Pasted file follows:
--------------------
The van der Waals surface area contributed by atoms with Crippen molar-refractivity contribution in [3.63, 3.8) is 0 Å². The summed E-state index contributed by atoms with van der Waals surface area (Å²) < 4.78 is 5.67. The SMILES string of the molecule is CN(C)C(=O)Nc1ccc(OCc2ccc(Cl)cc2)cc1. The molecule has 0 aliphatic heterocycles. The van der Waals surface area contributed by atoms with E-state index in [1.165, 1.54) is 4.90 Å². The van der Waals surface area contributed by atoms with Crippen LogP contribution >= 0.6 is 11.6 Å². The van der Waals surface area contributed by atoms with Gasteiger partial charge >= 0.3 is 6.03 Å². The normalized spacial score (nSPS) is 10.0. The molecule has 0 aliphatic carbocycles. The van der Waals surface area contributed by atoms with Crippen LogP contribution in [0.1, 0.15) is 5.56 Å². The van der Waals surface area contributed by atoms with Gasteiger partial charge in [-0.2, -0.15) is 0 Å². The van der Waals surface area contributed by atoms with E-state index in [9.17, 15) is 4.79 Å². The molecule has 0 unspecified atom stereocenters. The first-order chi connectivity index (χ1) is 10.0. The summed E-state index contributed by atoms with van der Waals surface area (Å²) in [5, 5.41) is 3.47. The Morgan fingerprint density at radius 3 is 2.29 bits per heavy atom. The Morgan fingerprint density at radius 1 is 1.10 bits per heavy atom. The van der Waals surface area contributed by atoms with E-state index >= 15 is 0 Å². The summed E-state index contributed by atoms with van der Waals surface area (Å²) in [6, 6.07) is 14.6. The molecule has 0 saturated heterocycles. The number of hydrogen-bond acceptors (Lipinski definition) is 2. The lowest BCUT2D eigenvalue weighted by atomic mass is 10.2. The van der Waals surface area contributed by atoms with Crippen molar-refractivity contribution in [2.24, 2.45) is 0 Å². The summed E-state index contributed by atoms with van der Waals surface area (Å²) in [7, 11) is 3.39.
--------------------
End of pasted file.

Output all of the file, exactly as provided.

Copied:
The van der Waals surface area contributed by atoms with Crippen molar-refractivity contribution in [3.63, 3.8) is 0 Å². The summed E-state index contributed by atoms with van der Waals surface area (Å²) < 4.78 is 5.67. The SMILES string of the molecule is CN(C)C(=O)Nc1ccc(OCc2ccc(Cl)cc2)cc1. The molecule has 0 aliphatic heterocycles. The van der Waals surface area contributed by atoms with E-state index in [1.165, 1.54) is 4.90 Å². The van der Waals surface area contributed by atoms with Crippen LogP contribution >= 0.6 is 11.6 Å². The van der Waals surface area contributed by atoms with Gasteiger partial charge >= 0.3 is 6.03 Å². The normalized spacial score (nSPS) is 10.0. The molecule has 0 aliphatic carbocycles. The van der Waals surface area contributed by atoms with Crippen LogP contribution in [0.1, 0.15) is 5.56 Å². The van der Waals surface area contributed by atoms with Gasteiger partial charge in [-0.2, -0.15) is 0 Å². The van der Waals surface area contributed by atoms with E-state index in [9.17, 15) is 4.79 Å². The molecule has 0 unspecified atom stereocenters. The first-order chi connectivity index (χ1) is 10.0. The summed E-state index contributed by atoms with van der Waals surface area (Å²) in [5, 5.41) is 3.47. The Morgan fingerprint density at radius 3 is 2.29 bits per heavy atom. The Morgan fingerprint density at radius 1 is 1.10 bits per heavy atom. The van der Waals surface area contributed by atoms with E-state index >= 15 is 0 Å². The summed E-state index contributed by atoms with van der Waals surface area (Å²) in [6, 6.07) is 14.6. The molecule has 0 saturated heterocycles. The number of hydrogen-bond acceptors (Lipinski definition) is 2. The lowest BCUT2D eigenvalue weighted by atomic mass is 10.2. The van der Waals surface area contributed by atoms with Crippen molar-refractivity contribution in [2.24, 2.45) is 0 Å². The summed E-state index contributed by atoms with van der Waals surface area (Å²) in [7, 11) is 3.39.